I'm not really informed about the gun control debate that is on in the US. I don't understand why guns are necessary, why not letting people pack them is a violation of their rights and why the Constitution ought to sanction something as heinous as the possession of arms. All that I understand is that, as a mother, I am deeply saddened by the senseless death of two-year-old Caroline, as also by the painful, sudden yet irrevocable manner in which her older brother's life has been, for all practical purposes, cut short, arrested mid-development, forever. I wonder how many years of guilt and therapy lie in wait for him.

There are some things that I can’t even begin to understand. Why would anyone gift a child a gun? Why would anyone think a gun is an ideal toy for a five-year-old? Why would anyone keep a loaded gun within reach of not just one but two children?

The Crickett rifle responsible for this tragedy was marketed by a Pennsylvania-based company called Keystone Sporting Arms, a company well known for selling guns specifically for children. The company’s campaign, “My first rifle,” aims to make rifles and guns seem attractive to children. The colours in which these death-machines are available, blue and green, and pink for girls, entice kids and fool grownup fools into thinking of it as a cute, little educational toy that couldn’t possibly do any real harm.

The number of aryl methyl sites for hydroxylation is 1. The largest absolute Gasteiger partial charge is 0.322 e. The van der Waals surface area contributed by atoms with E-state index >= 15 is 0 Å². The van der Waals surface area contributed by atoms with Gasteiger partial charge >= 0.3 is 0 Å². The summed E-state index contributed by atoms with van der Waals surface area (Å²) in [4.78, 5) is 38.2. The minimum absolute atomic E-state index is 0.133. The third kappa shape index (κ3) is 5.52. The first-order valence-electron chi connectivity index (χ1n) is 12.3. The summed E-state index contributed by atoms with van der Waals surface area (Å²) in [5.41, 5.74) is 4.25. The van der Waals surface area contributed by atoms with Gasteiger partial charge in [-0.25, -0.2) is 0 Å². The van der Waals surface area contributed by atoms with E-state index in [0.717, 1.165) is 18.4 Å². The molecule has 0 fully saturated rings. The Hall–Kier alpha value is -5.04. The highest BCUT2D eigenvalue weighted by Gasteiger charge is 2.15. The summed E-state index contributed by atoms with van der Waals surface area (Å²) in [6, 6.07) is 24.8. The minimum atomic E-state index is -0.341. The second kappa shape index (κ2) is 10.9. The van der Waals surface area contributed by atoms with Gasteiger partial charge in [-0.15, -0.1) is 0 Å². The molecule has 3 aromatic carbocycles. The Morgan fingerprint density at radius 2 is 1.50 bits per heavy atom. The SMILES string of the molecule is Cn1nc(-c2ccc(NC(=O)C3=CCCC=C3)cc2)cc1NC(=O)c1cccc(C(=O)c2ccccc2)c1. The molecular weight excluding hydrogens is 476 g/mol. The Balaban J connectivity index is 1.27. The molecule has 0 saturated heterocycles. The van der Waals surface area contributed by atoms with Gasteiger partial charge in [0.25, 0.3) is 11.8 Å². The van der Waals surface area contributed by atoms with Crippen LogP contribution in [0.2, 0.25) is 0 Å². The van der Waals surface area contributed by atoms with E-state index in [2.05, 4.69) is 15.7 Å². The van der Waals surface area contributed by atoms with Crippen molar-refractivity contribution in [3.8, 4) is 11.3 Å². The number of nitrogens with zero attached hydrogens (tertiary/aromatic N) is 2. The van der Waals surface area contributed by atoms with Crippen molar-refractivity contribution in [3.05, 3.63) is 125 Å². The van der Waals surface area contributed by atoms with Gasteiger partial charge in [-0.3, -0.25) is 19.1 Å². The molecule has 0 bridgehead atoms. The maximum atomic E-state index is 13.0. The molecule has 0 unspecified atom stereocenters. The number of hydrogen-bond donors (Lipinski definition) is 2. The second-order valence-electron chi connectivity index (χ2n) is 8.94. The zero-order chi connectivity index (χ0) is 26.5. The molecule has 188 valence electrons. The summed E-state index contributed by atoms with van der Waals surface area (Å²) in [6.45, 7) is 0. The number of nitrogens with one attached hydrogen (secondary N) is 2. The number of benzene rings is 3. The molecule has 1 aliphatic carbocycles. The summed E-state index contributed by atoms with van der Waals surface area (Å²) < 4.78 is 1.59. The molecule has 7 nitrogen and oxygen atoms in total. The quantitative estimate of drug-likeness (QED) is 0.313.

In fact, the company’s website used to reiterate that it aimed "to instill gun safety in the minds of youth shooters."

The site has been taken down since in response to the furore raised in the wake of the tragedy. However, the pictures hosted on the Kid’s Corner section of the website are available for viewing on MotherJones.

The website and the opinion of the gun lobby seem to suggest that the way to keep a young child safe is by teaching him/her to properly load and unload a gun and shoot. In my opinion, the way to keep a young child safe is by keeping the gun far away and locked so children cannot get at it.